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Garlic mustard is a highly aggressive invasive species, growing in woodlands and woodland edges. It is one of the first invasive species to emerge and flowers in May – June. It is a biennial forb, producing a basal rosette the first year and bolting to produce an elongated stalk, flowers, and seed in the second year. Since garlic mustard is a biennial the main goal is to prevent the plant from going to seed. The best way to control garlic mustard is to hand pull the entire plant (including the roots). If flowers or seed pods are present, it is necessary to compost at a facility that composts at high heat. Plants can produce viable seed even after pulled.
Garlic mustard is edible and has medicinal uses.
Garlic mustard leaves are available very early in the spring as soon as the ground begins to warm. Like all greens, leaves taste better when leaves are young and before the plant has bolted. Leaves can be eaten raw or cooked and have a mild garlic and mustard flavor.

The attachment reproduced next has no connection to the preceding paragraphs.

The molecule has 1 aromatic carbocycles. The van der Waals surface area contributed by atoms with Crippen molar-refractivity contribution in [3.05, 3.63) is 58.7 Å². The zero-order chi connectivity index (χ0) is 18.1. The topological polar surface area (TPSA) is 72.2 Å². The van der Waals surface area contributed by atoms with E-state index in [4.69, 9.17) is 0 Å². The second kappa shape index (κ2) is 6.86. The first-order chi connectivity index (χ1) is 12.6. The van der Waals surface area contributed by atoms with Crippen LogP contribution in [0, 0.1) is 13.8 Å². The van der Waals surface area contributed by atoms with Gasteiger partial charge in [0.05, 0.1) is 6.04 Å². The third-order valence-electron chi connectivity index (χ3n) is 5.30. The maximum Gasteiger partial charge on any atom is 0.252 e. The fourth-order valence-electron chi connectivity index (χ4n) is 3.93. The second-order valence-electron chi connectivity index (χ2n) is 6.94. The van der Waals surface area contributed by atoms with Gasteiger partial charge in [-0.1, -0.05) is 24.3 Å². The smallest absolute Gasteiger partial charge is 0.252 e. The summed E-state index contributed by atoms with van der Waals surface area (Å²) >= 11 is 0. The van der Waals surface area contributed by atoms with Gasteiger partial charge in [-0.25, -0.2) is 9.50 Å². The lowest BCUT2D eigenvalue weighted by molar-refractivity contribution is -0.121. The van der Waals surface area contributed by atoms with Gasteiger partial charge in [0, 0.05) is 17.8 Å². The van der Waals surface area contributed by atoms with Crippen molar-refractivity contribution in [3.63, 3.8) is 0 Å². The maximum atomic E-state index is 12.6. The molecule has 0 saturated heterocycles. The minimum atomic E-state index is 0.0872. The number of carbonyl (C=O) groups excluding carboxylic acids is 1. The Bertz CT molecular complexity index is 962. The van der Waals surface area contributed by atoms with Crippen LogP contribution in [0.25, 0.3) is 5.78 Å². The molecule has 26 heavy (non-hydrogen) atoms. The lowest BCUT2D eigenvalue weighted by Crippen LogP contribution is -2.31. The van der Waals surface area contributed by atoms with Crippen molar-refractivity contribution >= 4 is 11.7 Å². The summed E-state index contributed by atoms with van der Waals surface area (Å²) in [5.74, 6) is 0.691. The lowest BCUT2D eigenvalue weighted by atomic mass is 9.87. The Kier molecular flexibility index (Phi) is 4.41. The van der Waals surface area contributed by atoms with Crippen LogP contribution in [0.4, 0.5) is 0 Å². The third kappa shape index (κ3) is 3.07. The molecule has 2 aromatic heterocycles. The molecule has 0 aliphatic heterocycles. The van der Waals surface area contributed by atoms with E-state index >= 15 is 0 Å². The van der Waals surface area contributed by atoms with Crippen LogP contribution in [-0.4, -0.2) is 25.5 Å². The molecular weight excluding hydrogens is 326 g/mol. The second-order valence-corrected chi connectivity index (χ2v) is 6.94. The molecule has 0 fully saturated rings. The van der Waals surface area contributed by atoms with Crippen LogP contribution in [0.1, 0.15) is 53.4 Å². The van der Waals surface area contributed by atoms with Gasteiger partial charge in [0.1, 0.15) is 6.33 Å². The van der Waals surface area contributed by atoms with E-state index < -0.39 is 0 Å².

Popular recipes include:
Medicinal properties of garlic mustard leaves and stems: antiasthmatic, antiscorbutic, antiseptic, deobstruent, diaphoretic, vermifuge and vulnerary (Grieve 1984 and Chiej 1984). Greens are high in Vitamin A and C.
Important! Never eat wild plants unless you are certain about identification. Some plants are poisonous.
Know the site rules about harvesting plants on public and private lands.
Determine past management of the area. Do not consume plants from areas that were treated with herbicides.
Source:Grieve. A Modern Herbal. Penguin 1984 ISBN 0-14-046-440-9Chiej. R. Encyclopaedia of Medicinal Plants. MacDonald 1984 ISBN 0-356-10541-5